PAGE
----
Can We Know the Nature of God?


What is God? Which Religion gives us the right answer? Did the universe come about by chance? Can man prove his existence? A. W. Smith-former Conducting Teacher of the Boston SRF Center-discusses these questions concerning the nature of God and His creation.

Describing the Indescribable

Even the most hypocritical religious dogmatist has probably asked himself at some time, "What is God?", and there probably isn't a man on this earth who is so firmly convinced that there is no God that this question has never come to his mind. Here then we have a vital question of universal appeal. Where is our answer? In whom should we place confidence in our search for knowledge of the Divine? No man has failed to feel within himself the need for greater enlightenment, but very few are willing to seek it.

There are a hundred answers to every attempted question and so are there a hundred different religious groups that might answer our original question, but-which answer or answers are right? By what measure are we to judge the authority of our teachers in this most vital subject? The only way to test the theory is to hold it up to experience.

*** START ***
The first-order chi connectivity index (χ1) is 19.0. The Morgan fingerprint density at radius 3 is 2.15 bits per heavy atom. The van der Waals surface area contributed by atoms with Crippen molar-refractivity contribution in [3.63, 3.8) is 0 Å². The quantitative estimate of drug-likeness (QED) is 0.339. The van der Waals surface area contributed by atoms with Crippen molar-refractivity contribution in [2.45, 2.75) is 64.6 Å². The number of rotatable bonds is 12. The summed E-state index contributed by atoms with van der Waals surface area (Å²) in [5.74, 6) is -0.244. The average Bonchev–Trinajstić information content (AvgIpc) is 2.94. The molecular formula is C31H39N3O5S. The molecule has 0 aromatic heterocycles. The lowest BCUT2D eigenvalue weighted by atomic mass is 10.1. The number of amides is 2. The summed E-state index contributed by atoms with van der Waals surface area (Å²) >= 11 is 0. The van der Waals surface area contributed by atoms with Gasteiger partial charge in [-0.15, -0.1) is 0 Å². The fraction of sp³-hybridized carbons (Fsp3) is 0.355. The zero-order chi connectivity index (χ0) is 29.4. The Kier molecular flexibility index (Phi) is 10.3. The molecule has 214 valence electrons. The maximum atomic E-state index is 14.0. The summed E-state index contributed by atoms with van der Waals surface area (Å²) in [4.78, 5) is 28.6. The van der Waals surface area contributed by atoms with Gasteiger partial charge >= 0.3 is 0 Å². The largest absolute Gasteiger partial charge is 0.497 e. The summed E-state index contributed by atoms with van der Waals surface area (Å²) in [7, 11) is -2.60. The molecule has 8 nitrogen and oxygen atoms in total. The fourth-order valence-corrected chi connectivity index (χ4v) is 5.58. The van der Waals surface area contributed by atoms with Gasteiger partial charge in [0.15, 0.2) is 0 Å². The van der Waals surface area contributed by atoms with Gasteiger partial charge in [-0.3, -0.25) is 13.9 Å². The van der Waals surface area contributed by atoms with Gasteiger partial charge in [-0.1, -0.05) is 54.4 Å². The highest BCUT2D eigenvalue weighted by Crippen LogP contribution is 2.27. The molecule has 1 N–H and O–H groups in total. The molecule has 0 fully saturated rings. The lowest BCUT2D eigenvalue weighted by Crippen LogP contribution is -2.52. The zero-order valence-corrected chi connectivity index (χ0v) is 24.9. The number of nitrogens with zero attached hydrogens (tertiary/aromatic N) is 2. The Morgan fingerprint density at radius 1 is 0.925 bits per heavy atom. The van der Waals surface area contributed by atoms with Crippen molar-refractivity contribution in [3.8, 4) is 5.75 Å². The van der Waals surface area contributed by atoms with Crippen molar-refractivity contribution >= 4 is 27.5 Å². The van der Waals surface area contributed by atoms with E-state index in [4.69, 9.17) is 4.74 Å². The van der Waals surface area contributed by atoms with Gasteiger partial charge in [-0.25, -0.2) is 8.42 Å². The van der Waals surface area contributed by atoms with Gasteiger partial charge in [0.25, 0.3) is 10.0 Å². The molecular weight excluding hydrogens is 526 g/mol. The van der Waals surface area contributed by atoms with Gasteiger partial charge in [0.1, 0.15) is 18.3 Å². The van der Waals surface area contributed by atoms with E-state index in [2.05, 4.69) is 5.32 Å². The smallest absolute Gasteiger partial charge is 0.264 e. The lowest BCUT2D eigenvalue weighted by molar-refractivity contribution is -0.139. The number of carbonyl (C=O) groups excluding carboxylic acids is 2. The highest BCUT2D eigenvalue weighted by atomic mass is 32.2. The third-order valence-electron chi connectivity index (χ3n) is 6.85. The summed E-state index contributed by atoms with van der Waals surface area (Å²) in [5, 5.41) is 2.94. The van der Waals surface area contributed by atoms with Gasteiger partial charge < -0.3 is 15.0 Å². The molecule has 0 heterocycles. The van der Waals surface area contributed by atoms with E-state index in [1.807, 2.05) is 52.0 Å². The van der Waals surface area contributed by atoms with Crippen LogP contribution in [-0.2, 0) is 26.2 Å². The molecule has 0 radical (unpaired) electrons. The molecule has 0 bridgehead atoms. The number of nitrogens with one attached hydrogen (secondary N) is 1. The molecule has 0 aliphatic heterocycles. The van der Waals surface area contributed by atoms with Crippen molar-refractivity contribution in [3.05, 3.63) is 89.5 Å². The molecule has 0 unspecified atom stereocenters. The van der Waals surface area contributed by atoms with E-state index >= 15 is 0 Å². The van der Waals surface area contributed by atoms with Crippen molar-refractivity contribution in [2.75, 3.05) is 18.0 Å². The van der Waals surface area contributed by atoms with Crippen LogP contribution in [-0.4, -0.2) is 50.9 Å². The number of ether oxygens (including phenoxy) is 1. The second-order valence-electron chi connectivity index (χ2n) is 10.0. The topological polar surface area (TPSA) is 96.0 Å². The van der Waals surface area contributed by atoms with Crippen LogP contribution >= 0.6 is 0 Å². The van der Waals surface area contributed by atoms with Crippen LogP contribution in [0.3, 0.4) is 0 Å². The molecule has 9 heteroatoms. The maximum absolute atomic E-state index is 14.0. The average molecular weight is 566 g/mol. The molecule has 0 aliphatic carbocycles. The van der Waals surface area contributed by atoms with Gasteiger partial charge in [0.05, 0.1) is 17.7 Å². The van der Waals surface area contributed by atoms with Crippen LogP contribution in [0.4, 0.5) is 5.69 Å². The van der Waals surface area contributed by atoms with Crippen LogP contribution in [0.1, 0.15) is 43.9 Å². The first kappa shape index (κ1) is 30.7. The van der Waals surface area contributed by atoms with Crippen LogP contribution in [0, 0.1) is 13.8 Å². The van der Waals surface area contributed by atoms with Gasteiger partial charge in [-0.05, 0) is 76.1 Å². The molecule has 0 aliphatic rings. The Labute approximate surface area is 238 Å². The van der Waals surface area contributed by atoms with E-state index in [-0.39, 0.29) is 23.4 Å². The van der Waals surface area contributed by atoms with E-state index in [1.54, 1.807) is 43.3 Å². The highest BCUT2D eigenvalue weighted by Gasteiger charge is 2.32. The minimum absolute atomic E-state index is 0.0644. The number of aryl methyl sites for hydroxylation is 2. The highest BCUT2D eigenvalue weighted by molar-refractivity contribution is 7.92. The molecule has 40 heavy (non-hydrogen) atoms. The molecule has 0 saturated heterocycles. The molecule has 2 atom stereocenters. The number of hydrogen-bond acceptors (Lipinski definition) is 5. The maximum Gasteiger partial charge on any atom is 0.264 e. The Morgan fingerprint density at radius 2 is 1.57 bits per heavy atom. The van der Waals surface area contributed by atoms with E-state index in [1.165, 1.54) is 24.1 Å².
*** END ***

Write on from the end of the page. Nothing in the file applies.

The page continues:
Theory alone is non-productive in any given line of thought. Systematic practice of the theory, however, should produce results in accordance with the prognosis of the theorist. If the theory is truly practiced and then the practice is at last found to militate against the theory, the theory may safely be renounced.

If we were to attempt to follow the many practices propounded by all religious sects, we could devote a lifetime of effort without even scratching the outer surface of the vast number of theories. Hence, our wisest procedure is to eliminate the thought of confirming or denying the validity of all teachings, inasmuch as we are not primarily interested in them. Our first and greatest desire is to determine or negate the existence of this God to which Religion has harnessed her tenets.